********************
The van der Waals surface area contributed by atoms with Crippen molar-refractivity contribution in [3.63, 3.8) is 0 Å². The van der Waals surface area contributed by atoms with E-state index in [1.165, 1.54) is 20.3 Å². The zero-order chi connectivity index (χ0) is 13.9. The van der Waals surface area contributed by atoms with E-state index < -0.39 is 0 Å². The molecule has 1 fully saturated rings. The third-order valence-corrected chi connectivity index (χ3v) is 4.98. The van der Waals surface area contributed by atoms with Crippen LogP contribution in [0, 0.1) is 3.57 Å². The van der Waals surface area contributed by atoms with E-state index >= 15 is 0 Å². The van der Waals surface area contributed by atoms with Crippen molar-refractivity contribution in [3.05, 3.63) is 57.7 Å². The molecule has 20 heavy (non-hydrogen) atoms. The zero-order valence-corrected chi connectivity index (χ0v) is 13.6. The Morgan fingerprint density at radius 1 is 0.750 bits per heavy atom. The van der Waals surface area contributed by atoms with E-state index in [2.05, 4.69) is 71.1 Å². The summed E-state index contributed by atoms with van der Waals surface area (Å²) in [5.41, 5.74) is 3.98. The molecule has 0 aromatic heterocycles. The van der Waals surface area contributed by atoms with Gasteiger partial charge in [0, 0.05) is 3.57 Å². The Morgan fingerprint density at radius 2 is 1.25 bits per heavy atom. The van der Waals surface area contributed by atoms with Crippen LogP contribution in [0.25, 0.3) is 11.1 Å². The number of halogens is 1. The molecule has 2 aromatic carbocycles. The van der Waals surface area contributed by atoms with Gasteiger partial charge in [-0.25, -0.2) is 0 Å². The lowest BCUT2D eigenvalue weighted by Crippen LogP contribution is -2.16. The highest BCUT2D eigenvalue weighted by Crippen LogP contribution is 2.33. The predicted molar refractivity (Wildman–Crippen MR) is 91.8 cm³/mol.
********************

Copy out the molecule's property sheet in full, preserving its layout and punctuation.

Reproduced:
The van der Waals surface area contributed by atoms with Crippen molar-refractivity contribution in [3.63, 3.8) is 0 Å². The van der Waals surface area contributed by atoms with E-state index in [1.165, 1.54) is 20.3 Å². The zero-order chi connectivity index (χ0) is 13.9. The van der Waals surface area contributed by atoms with E-state index < -0.39 is 0 Å². The molecule has 1 fully saturated rings. The third-order valence-corrected chi connectivity index (χ3v) is 4.98. The van der Waals surface area contributed by atoms with Crippen LogP contribution in [0, 0.1) is 3.57 Å². The van der Waals surface area contributed by atoms with E-state index >= 15 is 0 Å². The van der Waals surface area contributed by atoms with Crippen molar-refractivity contribution in [3.05, 3.63) is 57.7 Å². The molecule has 20 heavy (non-hydrogen) atoms. The zero-order valence-corrected chi connectivity index (χ0v) is 13.6. The Morgan fingerprint density at radius 1 is 0.750 bits per heavy atom. The van der Waals surface area contributed by atoms with E-state index in [2.05, 4.69) is 71.1 Å². The summed E-state index contributed by atoms with van der Waals surface area (Å²) in [5.41, 5.74) is 3.98. The molecule has 0 aromatic heterocycles. The van der Waals surface area contributed by atoms with Gasteiger partial charge in [0, 0.05) is 3.57 Å². The Morgan fingerprint density at radius 2 is 1.25 bits per heavy atom. The van der Waals surface area contributed by atoms with Crippen LogP contribution in [0.25, 0.3) is 11.1 Å². The number of halogens is 1. The molecule has 2 aromatic carbocycles. The van der Waals surface area contributed by atoms with Gasteiger partial charge in [-0.25, -0.2) is 0 Å². The lowest BCUT2D eigenvalue weighted by Crippen LogP contribution is -2.16. The highest BCUT2D eigenvalue weighted by Crippen LogP contribution is 2.33. The predicted molar refractivity (Wildman–Crippen MR) is 91.8 cm³/mol.